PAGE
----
One difficulty, however,
must have arisen in the completion of the bargain, that of shelter.
Where were the Broken Men to live? In the midst of the settled community
or outside the Settled community? In deciding this question two considerations
must have played a decisive part. One consideration is that of blood
relationship. The second consideration is that of strategy. According
to Primitive notions only persons of the same tribe, i.e., of the same
blood, could live together.
An alien could not be admitted
inside the area occupied by the homesteads belonging to the tribe. The
Broken men were aliens. They belonged to a tribe which was different
from the Settled tribe. That being so, they could not be permitted to
live in the midst of the Settled tribe. From the strategic point of
view also it was desirable that these Broken men should live on the
border of the village so as to meet the raids of the hostile tribes.
Both these considerations were decisive in favour of placing their quarters
outside the village.
We can now return to the
main question, namely, why do the Untouchables live outside the village?
The answer to the question can be sought along the lines indicated above.
The same processes must have taken place in India when the Hindu Society
was passing from Nomadic life to the life of a settled village community.
There must have been in Primitive Hindu society, Settled tribes and
Broken Men. The Settled tribes founded the village and formed the village
community and the Broken Men lived in separate quarters outside the
village for the reason that they belonged to a different tribe and,
therefore, to different blood. To put it definitely, the Untouchables
were originally only Broken Men. It is because they were Broken Men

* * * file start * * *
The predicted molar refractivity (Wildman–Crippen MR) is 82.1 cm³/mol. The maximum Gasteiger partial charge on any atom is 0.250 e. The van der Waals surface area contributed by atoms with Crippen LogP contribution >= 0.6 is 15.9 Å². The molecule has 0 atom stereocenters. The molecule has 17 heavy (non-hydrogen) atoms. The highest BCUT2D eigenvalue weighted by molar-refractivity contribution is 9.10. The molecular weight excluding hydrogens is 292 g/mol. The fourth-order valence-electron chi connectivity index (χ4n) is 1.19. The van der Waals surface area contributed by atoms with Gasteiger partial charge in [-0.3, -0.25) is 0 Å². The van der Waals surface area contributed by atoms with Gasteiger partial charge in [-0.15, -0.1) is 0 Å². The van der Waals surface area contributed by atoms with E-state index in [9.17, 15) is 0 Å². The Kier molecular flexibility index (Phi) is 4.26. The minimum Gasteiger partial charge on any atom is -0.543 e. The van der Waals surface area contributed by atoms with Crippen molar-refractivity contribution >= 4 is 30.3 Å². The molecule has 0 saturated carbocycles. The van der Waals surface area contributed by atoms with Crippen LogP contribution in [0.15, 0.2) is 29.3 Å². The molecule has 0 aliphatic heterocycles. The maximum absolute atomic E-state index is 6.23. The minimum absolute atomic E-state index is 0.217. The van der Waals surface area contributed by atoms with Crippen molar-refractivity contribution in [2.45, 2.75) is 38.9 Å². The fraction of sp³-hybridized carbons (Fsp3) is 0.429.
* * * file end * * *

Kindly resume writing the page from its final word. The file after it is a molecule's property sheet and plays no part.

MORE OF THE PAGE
that they lived outside the village.
This explains why it is natural
to suppose that the Untouchables from the very beginning lived outside
and that Untouchability has nothing to do with their living outside
the village. The theory is so novel that critics may not feel satisfied
without further questioning. They will ask:
(1) Is there any factual
evidence to suggest that the Untouchables are Broken Men?
(2) Is there evidence that
the process of settlement suggested above has actually taken place in
(3) If Broken Men living
outside the village is a universal feature of all societies, how is
it that the separate quarters of the Broken Men have disappeared outside
India but not in India?
ARE THE UNTOUCHABLES BROKEN
To the question: Are the
Untouchables in their origin only Broken Men, my answer is in the affirmative.
An affirmative answer is bound to be followed by a call for evidence.
Direct evidence on this issue could be had if the totems of the Touchables
and the Untouchables in the Hindu villages had been studied. Unfortunately
the study of the totemic organisation of the Hindus and the Untouchables
has not yet been undertaken by students of anthropology. When such data
is collected it would enable us to give a decisive opinion on the question
raised in this Chapter. For the present, I am satisfied from such inquiries
as I have made that the totems of the Untouchables of a particular village
differ from the totems of the Hindus of the village.
Difference in totems between
Hindus and Untouchables would be the best evidence in support of the
thesis that the Untouchables are Broken Men belonging to a tribe different
from the tribe comprising the village community. It may, however, be
admitted that such direct evidence as has a bearing on the question
remains to be collected. But facts have survived which serve as pointers
and from which it can be said - that the Untouchables were Broken men.
There are two sets of such evidentiary facts.
One set of facts comprise
the names Antya, Antyaja and Antyavasin given to certain communities
by the Hindu Shastras. They have come down from very ancient past. Why
were these names used to indicate a certain class of people? There seem
to be some meaning behind these terms. The words are undoubtedly derivative.
They arc derived from the root Anta. What does the word Anta mean? Hindus
learned in the Shastras argue that it means one who is born last and
as the Untouchable according to the Hindu order of Divine creation is
held to be born last, the word Antya means an Untouchable. The argument